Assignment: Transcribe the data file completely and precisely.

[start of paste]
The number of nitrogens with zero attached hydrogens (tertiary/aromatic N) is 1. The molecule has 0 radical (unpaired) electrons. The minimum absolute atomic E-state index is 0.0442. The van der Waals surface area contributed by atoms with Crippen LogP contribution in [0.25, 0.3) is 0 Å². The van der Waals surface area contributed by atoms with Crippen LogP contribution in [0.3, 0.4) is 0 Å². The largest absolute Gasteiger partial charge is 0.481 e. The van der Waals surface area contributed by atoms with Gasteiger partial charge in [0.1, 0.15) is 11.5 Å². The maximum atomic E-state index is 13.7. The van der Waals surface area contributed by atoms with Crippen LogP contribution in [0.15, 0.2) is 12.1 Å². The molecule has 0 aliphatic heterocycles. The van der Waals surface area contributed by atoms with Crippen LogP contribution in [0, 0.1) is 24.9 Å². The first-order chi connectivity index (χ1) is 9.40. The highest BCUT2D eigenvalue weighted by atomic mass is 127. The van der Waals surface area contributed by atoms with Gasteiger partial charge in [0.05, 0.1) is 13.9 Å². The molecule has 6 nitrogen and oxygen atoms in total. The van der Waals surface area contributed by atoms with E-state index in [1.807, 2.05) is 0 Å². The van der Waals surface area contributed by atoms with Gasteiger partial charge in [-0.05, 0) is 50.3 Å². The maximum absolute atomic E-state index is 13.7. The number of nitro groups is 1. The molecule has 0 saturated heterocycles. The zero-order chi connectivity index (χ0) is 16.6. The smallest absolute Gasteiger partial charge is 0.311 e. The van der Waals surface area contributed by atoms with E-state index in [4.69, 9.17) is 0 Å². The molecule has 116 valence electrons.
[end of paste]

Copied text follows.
The number of nitrogens with zero attached hydrogens (tertiary/aromatic N) is 1. The molecule has 0 radical (unpaired) electrons. The minimum absolute atomic E-state index is 0.0442. The van der Waals surface area contributed by atoms with Crippen LogP contribution in [0.25, 0.3) is 0 Å². The van der Waals surface area contributed by atoms with Crippen LogP contribution in [0.3, 0.4) is 0 Å². The largest absolute Gasteiger partial charge is 0.481 e. The van der Waals surface area contributed by atoms with Gasteiger partial charge in [0.1, 0.15) is 11.5 Å². The maximum atomic E-state index is 13.7. The van der Waals surface area contributed by atoms with Crippen LogP contribution in [0.15, 0.2) is 12.1 Å². The molecule has 0 aliphatic heterocycles. The van der Waals surface area contributed by atoms with Crippen LogP contribution in [0, 0.1) is 24.9 Å². The first-order chi connectivity index (χ1) is 9.40. The highest BCUT2D eigenvalue weighted by atomic mass is 127. The van der Waals surface area contributed by atoms with Gasteiger partial charge in [0.05, 0.1) is 13.9 Å². The molecule has 6 nitrogen and oxygen atoms in total. The van der Waals surface area contributed by atoms with E-state index in [1.807, 2.05) is 0 Å². The van der Waals surface area contributed by atoms with Gasteiger partial charge in [-0.05, 0) is 50.3 Å². The maximum absolute atomic E-state index is 13.7. The number of nitro groups is 1. The molecule has 0 saturated heterocycles. The zero-order chi connectivity index (χ0) is 16.6. The smallest absolute Gasteiger partial charge is 0.311 e. The van der Waals surface area contributed by atoms with E-state index in [4.69, 9.17) is 0 Å². The molecule has 116 valence electrons.